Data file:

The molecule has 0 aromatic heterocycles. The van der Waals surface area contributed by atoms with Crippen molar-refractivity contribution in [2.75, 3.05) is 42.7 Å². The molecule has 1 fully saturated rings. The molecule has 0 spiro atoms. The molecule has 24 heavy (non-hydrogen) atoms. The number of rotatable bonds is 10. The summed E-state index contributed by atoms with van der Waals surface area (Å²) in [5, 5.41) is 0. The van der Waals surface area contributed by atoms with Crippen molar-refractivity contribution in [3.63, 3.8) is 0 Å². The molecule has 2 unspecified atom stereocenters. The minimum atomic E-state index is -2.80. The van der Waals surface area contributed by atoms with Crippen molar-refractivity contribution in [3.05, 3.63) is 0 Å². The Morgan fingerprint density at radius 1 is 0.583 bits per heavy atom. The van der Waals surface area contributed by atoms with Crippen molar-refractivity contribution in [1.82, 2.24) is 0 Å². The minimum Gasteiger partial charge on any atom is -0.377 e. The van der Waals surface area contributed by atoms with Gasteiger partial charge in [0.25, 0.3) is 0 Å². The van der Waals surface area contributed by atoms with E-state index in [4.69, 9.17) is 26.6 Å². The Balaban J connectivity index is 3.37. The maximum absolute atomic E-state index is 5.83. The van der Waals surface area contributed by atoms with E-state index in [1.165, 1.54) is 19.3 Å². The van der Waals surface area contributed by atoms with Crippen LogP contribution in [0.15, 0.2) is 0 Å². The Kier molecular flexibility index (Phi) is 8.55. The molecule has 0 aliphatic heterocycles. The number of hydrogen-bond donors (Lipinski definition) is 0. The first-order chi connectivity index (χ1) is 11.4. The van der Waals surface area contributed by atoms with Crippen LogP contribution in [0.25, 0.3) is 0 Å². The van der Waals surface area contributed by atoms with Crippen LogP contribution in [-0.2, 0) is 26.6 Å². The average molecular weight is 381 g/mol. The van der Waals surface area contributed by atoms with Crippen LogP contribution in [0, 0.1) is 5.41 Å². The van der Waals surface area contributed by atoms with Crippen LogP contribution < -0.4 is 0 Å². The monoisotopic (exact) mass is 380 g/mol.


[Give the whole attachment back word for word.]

The molecule has 0 aromatic heterocycles. The van der Waals surface area contributed by atoms with Crippen molar-refractivity contribution in [2.75, 3.05) is 42.7 Å². The molecule has 1 fully saturated rings. The molecule has 0 spiro atoms. The molecule has 24 heavy (non-hydrogen) atoms. The number of rotatable bonds is 10. The summed E-state index contributed by atoms with van der Waals surface area (Å²) in [5, 5.41) is 0. The van der Waals surface area contributed by atoms with Crippen molar-refractivity contribution in [3.63, 3.8) is 0 Å². The molecule has 2 unspecified atom stereocenters. The minimum atomic E-state index is -2.80. The van der Waals surface area contributed by atoms with Crippen molar-refractivity contribution in [3.05, 3.63) is 0 Å². The Morgan fingerprint density at radius 1 is 0.583 bits per heavy atom. The van der Waals surface area contributed by atoms with Crippen molar-refractivity contribution in [1.82, 2.24) is 0 Å². The minimum Gasteiger partial charge on any atom is -0.377 e. The van der Waals surface area contributed by atoms with Gasteiger partial charge in [0.25, 0.3) is 0 Å². The van der Waals surface area contributed by atoms with E-state index in [4.69, 9.17) is 26.6 Å². The Balaban J connectivity index is 3.37. The maximum absolute atomic E-state index is 5.83. The van der Waals surface area contributed by atoms with E-state index in [1.165, 1.54) is 19.3 Å². The van der Waals surface area contributed by atoms with Crippen LogP contribution in [0.15, 0.2) is 0 Å². The Kier molecular flexibility index (Phi) is 8.55. The molecule has 0 aliphatic heterocycles. The number of hydrogen-bond donors (Lipinski definition) is 0. The first-order chi connectivity index (χ1) is 11.4. The van der Waals surface area contributed by atoms with Crippen LogP contribution in [0.25, 0.3) is 0 Å². The van der Waals surface area contributed by atoms with Crippen LogP contribution in [-0.2, 0) is 26.6 Å². The average molecular weight is 381 g/mol. The van der Waals surface area contributed by atoms with Crippen LogP contribution in [0, 0.1) is 5.41 Å². The van der Waals surface area contributed by atoms with Crippen LogP contribution < -0.4 is 0 Å². The monoisotopic (exact) mass is 380 g/mol.